Campaign Description

Here's what this campaign is about:

Ensuring equal opportunities in curriculum and programming for all students

Providing our students and faculty with safe, healthy, technology-driven learning environments

Committing to our neighborhood schools

Guaranteeing responsible stewardship of public funds

Celebrating the diversity within our district

Engaging parents to become active participants in the schools

Making data-driven decisions with measurable results

Email us at or call 331-6746

Friday, July 26, 2013

Why on Earth am I Running for School Board?

When I launched this campaign for school board back in May, I knew that I would be asked many, many questions throughout the course of the summer.  Many of those questions I was prepared for.  Others forced me to reexamine my own beliefs.  The question, though, that I most often receive is “Why on Earth are you doing this?”  Hopefully, I can try to answer that here. 

A little background first….
My wife and I are both products of the Iowa City Community School District.  She attended Lucas Elementary. I attended Lemme. We both went to South East and City High.  After receiving my degree in Biology from the University of Iowa, I moved away to the south side of Chicago to attend optometry school.  We then moved to Cleveland OH to complete residency training at the VA Hospital. 

Needless to say, Chicago and Cleveland were eye-opening experiences.   My first patients were from the projects, community clinics, and union health centers.  I had never really seen, let alone been immersed in, that type of poverty.  I had never experienced a community where the public schools are failing.  I had never been exposed to so many different cultures and just assumed that everyone viewed the world through the Iowa City prism (bad vision reference, I know).  

Most importantly I had never really, truly appreciated the community we live in and the strong commitment we have to our schools. After finishing my training, it was an easy decision for my wife and I when we decided to return to Iowa City to start our family.  The weather might be crazy, but hey, at least we knew the schools were good. Right?

When we returned to Iowa City in 2000, we bought our first house on Irving Ave based on proximity to my employment, neighborhood vibe and price.  We knew that there was a relatively new school (Weber) close by, but didn’t really pay any attention to things like test scores or FRL percentages because we just knew that when we had children, the district would ensure that every child, regardless of address would have a shot.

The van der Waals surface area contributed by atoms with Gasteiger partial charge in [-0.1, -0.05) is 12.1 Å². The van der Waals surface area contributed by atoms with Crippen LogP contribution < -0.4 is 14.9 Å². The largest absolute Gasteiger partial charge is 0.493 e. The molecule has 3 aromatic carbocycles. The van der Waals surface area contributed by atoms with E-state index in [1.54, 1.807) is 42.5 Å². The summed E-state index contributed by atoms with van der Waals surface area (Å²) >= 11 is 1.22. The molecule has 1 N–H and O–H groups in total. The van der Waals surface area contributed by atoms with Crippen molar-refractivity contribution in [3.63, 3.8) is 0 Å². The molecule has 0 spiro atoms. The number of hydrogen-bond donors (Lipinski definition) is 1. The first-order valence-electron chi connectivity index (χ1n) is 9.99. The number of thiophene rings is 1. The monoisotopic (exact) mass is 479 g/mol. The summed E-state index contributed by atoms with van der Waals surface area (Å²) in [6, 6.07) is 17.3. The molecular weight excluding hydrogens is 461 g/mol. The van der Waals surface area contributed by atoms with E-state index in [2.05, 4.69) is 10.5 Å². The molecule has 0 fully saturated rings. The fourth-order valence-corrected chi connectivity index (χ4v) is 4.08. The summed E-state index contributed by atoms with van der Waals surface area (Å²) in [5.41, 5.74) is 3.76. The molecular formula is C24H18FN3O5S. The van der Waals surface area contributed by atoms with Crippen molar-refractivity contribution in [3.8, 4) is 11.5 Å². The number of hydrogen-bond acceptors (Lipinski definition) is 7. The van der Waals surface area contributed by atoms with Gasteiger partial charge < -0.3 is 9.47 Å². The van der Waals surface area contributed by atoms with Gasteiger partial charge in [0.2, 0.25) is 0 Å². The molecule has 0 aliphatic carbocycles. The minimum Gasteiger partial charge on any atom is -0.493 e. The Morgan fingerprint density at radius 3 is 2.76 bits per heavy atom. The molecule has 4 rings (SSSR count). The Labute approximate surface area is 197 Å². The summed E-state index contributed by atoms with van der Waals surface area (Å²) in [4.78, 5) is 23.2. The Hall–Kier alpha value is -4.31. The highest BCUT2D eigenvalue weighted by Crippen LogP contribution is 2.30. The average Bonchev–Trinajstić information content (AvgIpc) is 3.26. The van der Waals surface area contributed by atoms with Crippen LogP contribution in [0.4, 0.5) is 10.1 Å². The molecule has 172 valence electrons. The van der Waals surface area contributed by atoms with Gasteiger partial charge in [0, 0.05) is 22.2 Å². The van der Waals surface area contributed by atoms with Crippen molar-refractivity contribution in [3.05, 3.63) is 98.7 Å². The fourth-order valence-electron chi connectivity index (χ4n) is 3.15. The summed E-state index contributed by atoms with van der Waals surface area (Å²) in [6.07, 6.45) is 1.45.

When we did finally start our family, we moved to the NE side of Iowa City to live in a neighborhood that had developed on the exact location where we had camped in the early 90’s. We were pleased to find that the school closest to us (Shimek) was only 1.3 miles away. We were busy raising our son and daughter and dealing with daycare, bills and jobs at UIHC. All was good, even the Hawkeyes were doing well.

Then, around that time, I began to worry about the growing perception that something was wrong in our district, especially at our older schools. I became involved with the City High Alumni Association in an effort to work hard to contribute to my alma mater. After all, my children were going to be students there some day.  That involvement has led to multiple opportunities to be active in bigger district discussions.  I very much enjoyed my time there and am happy that City High remains a vibrant, diverse community.

So why am I running? 
Isn’t it enough to do nearly a decade serving my alma mater?  Aren’t I busy enough seeing patients at the VA Hospital and in Riverside? Am I not busy raising two kids and all the extracurricular activities that go along with that?  You bet I am…..

However, as Iowa City natives, my wife and I remember the time when our district was forward thinking.  When we were once proactive about building schools with an eye toward the future and where growth could and would be.  Most of our elementary schools and especially City and West were once upon a time “out in the middle of a cornfield.”  Iowa schools were consistently ranked among the top 2-3 nationally and our district was tops in the state.   We used to be forward thinking in our educational strategies and Iowa-centric in our philosophies about what type of graduates we wanted to produce.

We’ve had explosive growth (20% in enrollment since 2003) in our district over the past two decades and have, in many ways, become reactive, rather than proactive, about building our schools.   For years there has been a lack of a clear long-term plan for our district and the growth isn’t slowing.

Meanwhile, an achievement gap has been growing between schools, especially at the elementary level.  Suddenly, test scores are the focus and there is the perception that some schools are better to attend than others.  When coupled with the achievement gap between Hispanic and African American students and their Caucasian or Asian classmates, we are failing a good portion of our students. We CAN do better and we OWE every student a fair shot at a great education.